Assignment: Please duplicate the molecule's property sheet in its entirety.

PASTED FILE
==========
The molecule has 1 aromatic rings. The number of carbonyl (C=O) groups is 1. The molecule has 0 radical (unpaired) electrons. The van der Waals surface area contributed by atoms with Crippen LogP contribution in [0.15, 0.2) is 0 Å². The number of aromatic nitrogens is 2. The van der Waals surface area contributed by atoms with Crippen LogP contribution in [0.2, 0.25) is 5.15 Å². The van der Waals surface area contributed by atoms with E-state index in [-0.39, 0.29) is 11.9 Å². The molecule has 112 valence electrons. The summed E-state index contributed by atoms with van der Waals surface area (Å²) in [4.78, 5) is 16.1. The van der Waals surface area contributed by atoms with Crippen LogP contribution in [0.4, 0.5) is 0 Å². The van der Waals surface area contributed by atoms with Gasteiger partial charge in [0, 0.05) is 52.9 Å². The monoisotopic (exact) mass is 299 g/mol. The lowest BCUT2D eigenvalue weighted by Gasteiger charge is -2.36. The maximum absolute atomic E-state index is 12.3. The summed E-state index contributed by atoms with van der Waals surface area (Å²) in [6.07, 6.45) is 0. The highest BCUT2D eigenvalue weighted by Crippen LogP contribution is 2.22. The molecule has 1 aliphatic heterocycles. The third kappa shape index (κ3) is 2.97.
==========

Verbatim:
The molecule has 1 aromatic rings. The number of carbonyl (C=O) groups is 1. The molecule has 0 radical (unpaired) electrons. The van der Waals surface area contributed by atoms with Crippen LogP contribution in [0.15, 0.2) is 0 Å². The number of aromatic nitrogens is 2. The van der Waals surface area contributed by atoms with Crippen LogP contribution in [0.2, 0.25) is 5.15 Å². The van der Waals surface area contributed by atoms with E-state index in [-0.39, 0.29) is 11.9 Å². The molecule has 112 valence electrons. The summed E-state index contributed by atoms with van der Waals surface area (Å²) in [4.78, 5) is 16.1. The van der Waals surface area contributed by atoms with Crippen LogP contribution in [0.4, 0.5) is 0 Å². The van der Waals surface area contributed by atoms with Gasteiger partial charge in [0, 0.05) is 52.9 Å². The monoisotopic (exact) mass is 299 g/mol. The lowest BCUT2D eigenvalue weighted by Gasteiger charge is -2.36. The maximum absolute atomic E-state index is 12.3. The summed E-state index contributed by atoms with van der Waals surface area (Å²) in [6.07, 6.45) is 0. The highest BCUT2D eigenvalue weighted by Crippen LogP contribution is 2.22. The molecule has 1 aliphatic heterocycles. The third kappa shape index (κ3) is 2.97.